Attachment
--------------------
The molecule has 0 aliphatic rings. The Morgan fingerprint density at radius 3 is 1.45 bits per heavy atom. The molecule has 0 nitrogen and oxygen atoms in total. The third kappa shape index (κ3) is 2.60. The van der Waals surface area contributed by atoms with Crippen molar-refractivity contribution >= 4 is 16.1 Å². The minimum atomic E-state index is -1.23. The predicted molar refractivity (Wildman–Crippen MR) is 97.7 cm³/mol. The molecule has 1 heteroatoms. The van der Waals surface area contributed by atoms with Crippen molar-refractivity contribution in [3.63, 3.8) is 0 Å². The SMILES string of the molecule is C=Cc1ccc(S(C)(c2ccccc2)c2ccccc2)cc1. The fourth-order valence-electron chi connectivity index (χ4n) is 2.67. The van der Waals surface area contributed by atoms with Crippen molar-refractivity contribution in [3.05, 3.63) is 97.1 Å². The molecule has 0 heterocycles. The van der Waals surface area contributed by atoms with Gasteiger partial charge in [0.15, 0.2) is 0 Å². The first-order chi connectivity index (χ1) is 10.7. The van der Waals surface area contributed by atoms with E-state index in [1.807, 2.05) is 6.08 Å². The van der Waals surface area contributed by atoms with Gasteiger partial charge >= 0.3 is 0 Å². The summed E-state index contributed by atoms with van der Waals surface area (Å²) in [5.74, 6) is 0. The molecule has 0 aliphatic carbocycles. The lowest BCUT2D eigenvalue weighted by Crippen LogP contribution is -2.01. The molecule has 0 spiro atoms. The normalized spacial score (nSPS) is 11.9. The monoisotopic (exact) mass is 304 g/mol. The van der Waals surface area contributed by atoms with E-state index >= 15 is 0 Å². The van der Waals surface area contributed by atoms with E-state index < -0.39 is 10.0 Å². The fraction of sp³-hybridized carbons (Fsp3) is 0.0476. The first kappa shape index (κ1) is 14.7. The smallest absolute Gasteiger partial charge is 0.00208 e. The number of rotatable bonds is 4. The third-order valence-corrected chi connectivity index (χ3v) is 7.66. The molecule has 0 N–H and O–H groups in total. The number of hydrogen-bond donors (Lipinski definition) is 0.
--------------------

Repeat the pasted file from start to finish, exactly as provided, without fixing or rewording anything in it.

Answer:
The molecule has 0 aliphatic rings. The Morgan fingerprint density at radius 3 is 1.45 bits per heavy atom. The molecule has 0 nitrogen and oxygen atoms in total. The third kappa shape index (κ3) is 2.60. The van der Waals surface area contributed by atoms with Crippen molar-refractivity contribution >= 4 is 16.1 Å². The minimum atomic E-state index is -1.23. The predicted molar refractivity (Wildman–Crippen MR) is 97.7 cm³/mol. The molecule has 1 heteroatoms. The van der Waals surface area contributed by atoms with Crippen molar-refractivity contribution in [3.63, 3.8) is 0 Å². The SMILES string of the molecule is C=Cc1ccc(S(C)(c2ccccc2)c2ccccc2)cc1. The fourth-order valence-electron chi connectivity index (χ4n) is 2.67. The van der Waals surface area contributed by atoms with Crippen molar-refractivity contribution in [3.05, 3.63) is 97.1 Å². The molecule has 0 heterocycles. The van der Waals surface area contributed by atoms with Gasteiger partial charge in [0.15, 0.2) is 0 Å². The first-order chi connectivity index (χ1) is 10.7. The van der Waals surface area contributed by atoms with E-state index in [1.807, 2.05) is 6.08 Å². The van der Waals surface area contributed by atoms with Gasteiger partial charge >= 0.3 is 0 Å². The summed E-state index contributed by atoms with van der Waals surface area (Å²) in [5.74, 6) is 0. The molecule has 0 aliphatic carbocycles. The lowest BCUT2D eigenvalue weighted by Crippen LogP contribution is -2.01. The molecule has 0 spiro atoms. The normalized spacial score (nSPS) is 11.9. The monoisotopic (exact) mass is 304 g/mol. The van der Waals surface area contributed by atoms with E-state index >= 15 is 0 Å². The van der Waals surface area contributed by atoms with E-state index < -0.39 is 10.0 Å². The fraction of sp³-hybridized carbons (Fsp3) is 0.0476. The first kappa shape index (κ1) is 14.7. The smallest absolute Gasteiger partial charge is 0.00208 e. The number of rotatable bonds is 4. The third-order valence-corrected chi connectivity index (χ3v) is 7.66. The molecule has 0 N–H and O–H groups in total. The number of hydrogen-bond donors (Lipinski definition) is 0.